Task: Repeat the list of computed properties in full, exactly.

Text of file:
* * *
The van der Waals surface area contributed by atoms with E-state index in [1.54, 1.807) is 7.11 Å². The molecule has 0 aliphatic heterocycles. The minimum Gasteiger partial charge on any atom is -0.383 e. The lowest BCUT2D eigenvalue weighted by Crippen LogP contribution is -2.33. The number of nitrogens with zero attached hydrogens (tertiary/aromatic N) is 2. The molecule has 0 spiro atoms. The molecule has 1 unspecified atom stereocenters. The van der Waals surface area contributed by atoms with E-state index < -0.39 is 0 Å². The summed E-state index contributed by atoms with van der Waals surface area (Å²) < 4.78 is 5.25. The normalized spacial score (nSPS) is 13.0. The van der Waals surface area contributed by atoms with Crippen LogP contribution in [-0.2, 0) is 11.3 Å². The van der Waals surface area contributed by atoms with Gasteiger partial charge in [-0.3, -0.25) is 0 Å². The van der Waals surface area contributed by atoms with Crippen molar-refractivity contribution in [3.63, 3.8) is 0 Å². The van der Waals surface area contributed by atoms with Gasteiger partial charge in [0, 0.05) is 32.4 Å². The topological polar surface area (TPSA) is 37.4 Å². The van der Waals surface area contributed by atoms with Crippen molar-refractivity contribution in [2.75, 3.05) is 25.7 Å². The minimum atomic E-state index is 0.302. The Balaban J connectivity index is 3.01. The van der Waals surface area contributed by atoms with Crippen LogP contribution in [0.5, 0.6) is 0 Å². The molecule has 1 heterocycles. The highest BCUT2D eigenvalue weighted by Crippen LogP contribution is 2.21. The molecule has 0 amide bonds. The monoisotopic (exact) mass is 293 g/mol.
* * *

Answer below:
The van der Waals surface area contributed by atoms with E-state index in [1.54, 1.807) is 7.11 Å². The molecule has 0 aliphatic heterocycles. The minimum Gasteiger partial charge on any atom is -0.383 e. The lowest BCUT2D eigenvalue weighted by Crippen LogP contribution is -2.33. The number of nitrogens with zero attached hydrogens (tertiary/aromatic N) is 2. The molecule has 0 spiro atoms. The molecule has 1 unspecified atom stereocenters. The van der Waals surface area contributed by atoms with E-state index < -0.39 is 0 Å². The summed E-state index contributed by atoms with van der Waals surface area (Å²) < 4.78 is 5.25. The normalized spacial score (nSPS) is 13.0. The van der Waals surface area contributed by atoms with Crippen LogP contribution in [-0.2, 0) is 11.3 Å². The van der Waals surface area contributed by atoms with Gasteiger partial charge in [-0.3, -0.25) is 0 Å². The van der Waals surface area contributed by atoms with Crippen molar-refractivity contribution in [3.63, 3.8) is 0 Å². The van der Waals surface area contributed by atoms with Gasteiger partial charge in [0, 0.05) is 32.4 Å². The topological polar surface area (TPSA) is 37.4 Å². The van der Waals surface area contributed by atoms with Crippen molar-refractivity contribution in [2.75, 3.05) is 25.7 Å². The minimum atomic E-state index is 0.302. The Balaban J connectivity index is 3.01. The van der Waals surface area contributed by atoms with Crippen LogP contribution in [0.5, 0.6) is 0 Å². The molecule has 1 heterocycles. The highest BCUT2D eigenvalue weighted by Crippen LogP contribution is 2.21. The molecule has 0 amide bonds. The monoisotopic (exact) mass is 293 g/mol.